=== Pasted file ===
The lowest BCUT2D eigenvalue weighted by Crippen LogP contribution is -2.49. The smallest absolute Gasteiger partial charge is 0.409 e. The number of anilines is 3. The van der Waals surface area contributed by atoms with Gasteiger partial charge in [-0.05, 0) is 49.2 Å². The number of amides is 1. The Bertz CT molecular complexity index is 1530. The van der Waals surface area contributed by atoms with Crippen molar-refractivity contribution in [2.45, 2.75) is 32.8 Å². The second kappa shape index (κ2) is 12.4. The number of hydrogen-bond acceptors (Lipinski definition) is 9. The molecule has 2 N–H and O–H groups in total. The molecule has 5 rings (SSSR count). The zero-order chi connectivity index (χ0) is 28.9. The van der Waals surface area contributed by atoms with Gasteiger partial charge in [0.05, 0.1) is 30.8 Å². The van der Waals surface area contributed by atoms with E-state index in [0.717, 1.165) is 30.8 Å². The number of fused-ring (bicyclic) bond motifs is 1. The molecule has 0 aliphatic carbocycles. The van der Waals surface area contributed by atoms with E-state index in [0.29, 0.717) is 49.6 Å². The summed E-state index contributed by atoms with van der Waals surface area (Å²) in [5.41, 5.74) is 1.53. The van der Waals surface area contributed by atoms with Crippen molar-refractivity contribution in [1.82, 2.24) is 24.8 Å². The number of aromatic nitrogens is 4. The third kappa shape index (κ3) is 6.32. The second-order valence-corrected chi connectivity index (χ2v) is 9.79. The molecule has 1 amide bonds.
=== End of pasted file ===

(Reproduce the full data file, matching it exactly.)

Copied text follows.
The lowest BCUT2D eigenvalue weighted by Crippen LogP contribution is -2.49. The smallest absolute Gasteiger partial charge is 0.409 e. The number of anilines is 3. The van der Waals surface area contributed by atoms with Gasteiger partial charge in [-0.05, 0) is 49.2 Å². The number of amides is 1. The Bertz CT molecular complexity index is 1530. The van der Waals surface area contributed by atoms with Crippen molar-refractivity contribution in [2.45, 2.75) is 32.8 Å². The second kappa shape index (κ2) is 12.4. The number of hydrogen-bond acceptors (Lipinski definition) is 9. The molecule has 2 N–H and O–H groups in total. The molecule has 5 rings (SSSR count). The zero-order chi connectivity index (χ0) is 28.9. The van der Waals surface area contributed by atoms with Gasteiger partial charge in [0.05, 0.1) is 30.8 Å². The van der Waals surface area contributed by atoms with E-state index in [0.717, 1.165) is 30.8 Å². The number of fused-ring (bicyclic) bond motifs is 1. The molecule has 0 aliphatic carbocycles. The van der Waals surface area contributed by atoms with E-state index in [0.29, 0.717) is 49.6 Å². The summed E-state index contributed by atoms with van der Waals surface area (Å²) in [5.41, 5.74) is 1.53. The van der Waals surface area contributed by atoms with Crippen molar-refractivity contribution in [1.82, 2.24) is 24.8 Å². The number of aromatic nitrogens is 4. The third kappa shape index (κ3) is 6.32. The second-order valence-corrected chi connectivity index (χ2v) is 9.79. The molecule has 1 amide bonds.